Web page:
Preksha Meditation

The symptoms associated with schizophrenia can be  reduced and behaviors and thoughts can be brought back to normal  by our regular daily counseling sessions/mental exercises/ preksha meditation and Kayotsarg
Psychosocial Therapies

Counseling can help people cope with their problem behaviors and thoughts, and improve how they relate to others. In cognitive behavioral therapy (CBT), people learn to test the reality of their thoughts and better manage symptoms. Other forms of therapy aim to improve self-care, communication, and relationship skills. These strategies are are adopted in addition to medication, to help people  manage everyday challenges.

Rehabilitation may include job training, money management counseling, and guidance in using public transportation or shopping for groceries. The goal is to help people with schizophrenia stay employed and maintain as much independence as possible. Rehab programs are particularly effective when combined with psychotherapy.
Relapse Prevention

People with schizophrenia sometimes quit their medications because of side effects or a poor understanding of their illness. They may stop attending counselling / preksha meditation sessions  before the actual benefits occur to them. This raises the risk of serious symptoms returning and triggering a full psychotic episode. Regular psycho social therapy can help people stay on medication/CBT/ Preksha Meditation  and avoid a relapse or the need for hospitalization.
Schizophrenia and Relationships
Relationships can be a challenge for people with schizophrenia. Their unusual thoughts and behaviors may alienate friends, co-workers, and family members. Sticking to a treatment plan can reduce social isolation. One form of therapy focuses on forming and nurturing interpersonal relationships. In addition, support groups or family therapy can help loved ones better understand the illness.
Schizophrenia and Substance Abuse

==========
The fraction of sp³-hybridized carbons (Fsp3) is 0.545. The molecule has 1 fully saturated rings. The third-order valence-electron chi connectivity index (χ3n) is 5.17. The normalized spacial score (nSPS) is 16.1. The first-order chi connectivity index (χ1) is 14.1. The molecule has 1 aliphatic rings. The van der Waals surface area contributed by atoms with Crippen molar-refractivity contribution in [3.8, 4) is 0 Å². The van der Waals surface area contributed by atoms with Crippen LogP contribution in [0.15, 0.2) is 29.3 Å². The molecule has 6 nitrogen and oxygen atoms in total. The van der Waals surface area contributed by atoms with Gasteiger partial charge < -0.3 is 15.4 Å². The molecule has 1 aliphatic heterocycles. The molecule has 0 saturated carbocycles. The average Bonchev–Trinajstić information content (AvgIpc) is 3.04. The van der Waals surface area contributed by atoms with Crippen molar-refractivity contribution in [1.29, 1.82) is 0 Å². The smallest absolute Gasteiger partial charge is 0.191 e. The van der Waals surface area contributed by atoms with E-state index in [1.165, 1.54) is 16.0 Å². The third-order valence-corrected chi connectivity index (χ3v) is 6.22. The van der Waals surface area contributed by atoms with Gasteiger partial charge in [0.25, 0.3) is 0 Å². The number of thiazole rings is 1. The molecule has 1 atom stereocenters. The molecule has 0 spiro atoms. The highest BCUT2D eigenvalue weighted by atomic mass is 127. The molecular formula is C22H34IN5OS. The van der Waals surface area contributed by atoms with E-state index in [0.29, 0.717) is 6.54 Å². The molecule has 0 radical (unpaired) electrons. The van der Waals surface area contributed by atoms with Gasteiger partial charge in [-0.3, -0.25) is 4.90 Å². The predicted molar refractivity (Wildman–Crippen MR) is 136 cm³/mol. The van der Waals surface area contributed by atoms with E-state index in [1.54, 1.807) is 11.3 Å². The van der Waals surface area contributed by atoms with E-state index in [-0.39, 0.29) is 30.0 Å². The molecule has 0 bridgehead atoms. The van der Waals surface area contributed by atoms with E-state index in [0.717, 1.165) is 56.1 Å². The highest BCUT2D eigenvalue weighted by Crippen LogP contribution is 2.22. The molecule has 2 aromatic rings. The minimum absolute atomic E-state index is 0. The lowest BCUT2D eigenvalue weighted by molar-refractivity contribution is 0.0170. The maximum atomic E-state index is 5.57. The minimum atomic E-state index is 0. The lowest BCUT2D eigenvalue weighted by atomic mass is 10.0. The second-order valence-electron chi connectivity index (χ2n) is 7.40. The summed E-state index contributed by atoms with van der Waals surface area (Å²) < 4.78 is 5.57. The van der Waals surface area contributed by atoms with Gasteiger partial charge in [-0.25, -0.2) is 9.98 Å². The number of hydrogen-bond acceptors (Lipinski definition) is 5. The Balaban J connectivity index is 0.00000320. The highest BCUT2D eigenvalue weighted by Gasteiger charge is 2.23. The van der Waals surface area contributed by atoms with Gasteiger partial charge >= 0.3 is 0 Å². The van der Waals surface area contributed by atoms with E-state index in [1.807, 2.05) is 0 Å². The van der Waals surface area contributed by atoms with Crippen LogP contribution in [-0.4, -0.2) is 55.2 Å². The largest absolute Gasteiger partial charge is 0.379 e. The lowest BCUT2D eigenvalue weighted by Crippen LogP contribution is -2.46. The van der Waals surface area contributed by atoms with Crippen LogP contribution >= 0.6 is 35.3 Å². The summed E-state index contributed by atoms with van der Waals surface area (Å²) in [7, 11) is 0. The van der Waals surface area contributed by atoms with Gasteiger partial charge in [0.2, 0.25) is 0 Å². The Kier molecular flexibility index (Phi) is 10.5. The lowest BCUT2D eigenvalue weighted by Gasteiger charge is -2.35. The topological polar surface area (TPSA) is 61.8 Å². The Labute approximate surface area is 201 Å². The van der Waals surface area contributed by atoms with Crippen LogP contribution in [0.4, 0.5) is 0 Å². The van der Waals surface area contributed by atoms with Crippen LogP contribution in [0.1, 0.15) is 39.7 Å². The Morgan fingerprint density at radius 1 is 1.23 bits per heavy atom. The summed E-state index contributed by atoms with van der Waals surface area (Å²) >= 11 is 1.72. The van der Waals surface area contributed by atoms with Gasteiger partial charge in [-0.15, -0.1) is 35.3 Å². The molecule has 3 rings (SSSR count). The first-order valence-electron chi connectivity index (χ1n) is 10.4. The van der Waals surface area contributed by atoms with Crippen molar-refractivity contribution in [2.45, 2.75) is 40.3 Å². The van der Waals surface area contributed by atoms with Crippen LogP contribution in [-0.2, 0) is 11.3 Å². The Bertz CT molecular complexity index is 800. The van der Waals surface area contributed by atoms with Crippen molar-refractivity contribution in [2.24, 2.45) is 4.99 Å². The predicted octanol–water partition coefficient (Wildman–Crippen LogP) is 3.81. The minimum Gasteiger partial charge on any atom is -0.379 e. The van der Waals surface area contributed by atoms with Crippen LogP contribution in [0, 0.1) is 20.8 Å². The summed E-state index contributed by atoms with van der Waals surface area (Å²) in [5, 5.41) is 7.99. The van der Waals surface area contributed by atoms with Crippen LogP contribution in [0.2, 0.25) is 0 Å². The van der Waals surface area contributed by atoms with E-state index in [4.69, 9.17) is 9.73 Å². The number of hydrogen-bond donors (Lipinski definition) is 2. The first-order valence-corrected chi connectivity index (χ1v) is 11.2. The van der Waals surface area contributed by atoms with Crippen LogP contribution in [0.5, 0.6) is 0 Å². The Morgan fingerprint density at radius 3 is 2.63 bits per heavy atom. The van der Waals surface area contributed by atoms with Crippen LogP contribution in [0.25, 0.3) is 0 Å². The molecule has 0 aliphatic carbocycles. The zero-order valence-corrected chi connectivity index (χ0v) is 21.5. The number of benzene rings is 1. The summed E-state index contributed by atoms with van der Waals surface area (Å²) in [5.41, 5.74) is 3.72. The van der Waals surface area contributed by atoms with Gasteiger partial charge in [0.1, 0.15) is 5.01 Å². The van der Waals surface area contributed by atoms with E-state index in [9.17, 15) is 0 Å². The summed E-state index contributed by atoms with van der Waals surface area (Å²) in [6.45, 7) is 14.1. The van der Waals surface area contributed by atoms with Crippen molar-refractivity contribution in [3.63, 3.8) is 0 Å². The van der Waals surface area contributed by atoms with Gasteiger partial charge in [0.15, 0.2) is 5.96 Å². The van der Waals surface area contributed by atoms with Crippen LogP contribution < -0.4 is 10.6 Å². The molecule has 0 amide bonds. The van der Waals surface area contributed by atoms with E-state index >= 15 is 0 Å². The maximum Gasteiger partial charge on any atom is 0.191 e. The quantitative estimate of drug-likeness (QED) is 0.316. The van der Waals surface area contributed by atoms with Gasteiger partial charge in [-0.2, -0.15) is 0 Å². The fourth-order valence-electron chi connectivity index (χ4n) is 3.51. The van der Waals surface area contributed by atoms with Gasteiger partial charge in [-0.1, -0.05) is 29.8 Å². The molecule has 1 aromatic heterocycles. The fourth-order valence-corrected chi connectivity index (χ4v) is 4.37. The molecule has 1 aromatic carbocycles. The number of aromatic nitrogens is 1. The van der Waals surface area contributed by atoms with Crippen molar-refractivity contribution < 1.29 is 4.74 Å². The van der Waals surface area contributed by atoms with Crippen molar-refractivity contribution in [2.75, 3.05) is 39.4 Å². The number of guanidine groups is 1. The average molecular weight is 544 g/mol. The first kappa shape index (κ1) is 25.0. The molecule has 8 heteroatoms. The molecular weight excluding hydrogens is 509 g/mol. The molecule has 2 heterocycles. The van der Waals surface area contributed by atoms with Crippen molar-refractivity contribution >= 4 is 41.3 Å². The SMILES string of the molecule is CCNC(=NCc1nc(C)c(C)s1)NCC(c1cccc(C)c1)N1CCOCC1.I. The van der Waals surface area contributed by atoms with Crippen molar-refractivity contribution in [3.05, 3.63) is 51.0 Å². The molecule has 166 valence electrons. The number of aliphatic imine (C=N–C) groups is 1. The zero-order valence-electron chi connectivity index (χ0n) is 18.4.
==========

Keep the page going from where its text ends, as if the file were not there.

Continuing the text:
People with schizophrenia are much more likely than the general population to abuse drugs or alcohol. Some drugs, including marijuana and cocaine, can make symptoms worse. Drug abuse can also interfere with treatments for schizophrenia. Patients with a drug problem may benefit from substance abuse programs specifically designed for people with schizophrenia.
Schizophrenia and Pregnancy

Most drugs used to treat schizophrenia have no known risk for increasing the risk of birth defects, but decisions about medication treatment for schizophrenia during pregnancy should be discussed with your doctor.
Tips for Family Members

Schizophrenia can be confused with other mental health disorders so a careful evaluation is key. It can also be difficult to convince someone with schizophrenia to get help. Treatment often begins when a psychotic episode results in a hospital stay. Once the person is stabilized, family members can help prevent a relapse by:
• Encouraging the person to stay on meditation/counselling /medication.
How can we help you: Mansik Pramarsh program for managing schizophrenia disorder is supported to help children and adults to overcome the symptoms associated with schizophrenia by our regular daily counseling sessions/mental exercises/ preksha meditation and Kayotsarg. Hundreds have benefited, it is your /your child’s turn now.  Call 09179383554 or email: mansikpramarsh@gmail.com.